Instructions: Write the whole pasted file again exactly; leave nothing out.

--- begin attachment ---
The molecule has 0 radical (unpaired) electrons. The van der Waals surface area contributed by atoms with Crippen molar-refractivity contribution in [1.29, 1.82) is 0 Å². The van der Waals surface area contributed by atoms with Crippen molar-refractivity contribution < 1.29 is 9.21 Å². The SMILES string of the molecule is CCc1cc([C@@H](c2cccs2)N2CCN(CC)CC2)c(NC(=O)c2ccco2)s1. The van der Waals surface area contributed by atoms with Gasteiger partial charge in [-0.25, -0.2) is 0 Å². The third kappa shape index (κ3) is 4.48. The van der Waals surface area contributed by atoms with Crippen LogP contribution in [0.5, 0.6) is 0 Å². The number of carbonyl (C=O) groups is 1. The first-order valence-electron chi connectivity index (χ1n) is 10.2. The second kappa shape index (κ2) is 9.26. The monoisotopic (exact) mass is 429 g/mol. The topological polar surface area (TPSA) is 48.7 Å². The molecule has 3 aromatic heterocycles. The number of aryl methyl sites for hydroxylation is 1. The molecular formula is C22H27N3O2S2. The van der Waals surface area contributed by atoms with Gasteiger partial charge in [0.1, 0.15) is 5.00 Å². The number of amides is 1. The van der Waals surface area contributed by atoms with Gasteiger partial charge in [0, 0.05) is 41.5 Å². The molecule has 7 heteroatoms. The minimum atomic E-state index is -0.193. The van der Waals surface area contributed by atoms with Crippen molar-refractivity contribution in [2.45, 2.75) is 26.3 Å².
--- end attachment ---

The molecule has 0 radical (unpaired) electrons. The van der Waals surface area contributed by atoms with Crippen molar-refractivity contribution in [1.29, 1.82) is 0 Å². The van der Waals surface area contributed by atoms with Crippen molar-refractivity contribution < 1.29 is 9.21 Å². The SMILES string of the molecule is CCc1cc([C@@H](c2cccs2)N2CCN(CC)CC2)c(NC(=O)c2ccco2)s1. The van der Waals surface area contributed by atoms with Gasteiger partial charge in [-0.25, -0.2) is 0 Å². The third kappa shape index (κ3) is 4.48. The van der Waals surface area contributed by atoms with Crippen LogP contribution in [0.5, 0.6) is 0 Å². The number of carbonyl (C=O) groups is 1. The first-order valence-electron chi connectivity index (χ1n) is 10.2. The second kappa shape index (κ2) is 9.26. The monoisotopic (exact) mass is 429 g/mol. The topological polar surface area (TPSA) is 48.7 Å². The molecule has 3 aromatic heterocycles. The number of aryl methyl sites for hydroxylation is 1. The molecular formula is C22H27N3O2S2. The van der Waals surface area contributed by atoms with Gasteiger partial charge in [0.1, 0.15) is 5.00 Å². The number of amides is 1. The van der Waals surface area contributed by atoms with Gasteiger partial charge in [0, 0.05) is 41.5 Å². The molecule has 7 heteroatoms. The minimum atomic E-state index is -0.193. The van der Waals surface area contributed by atoms with Crippen molar-refractivity contribution in [2.45, 2.75) is 26.3 Å².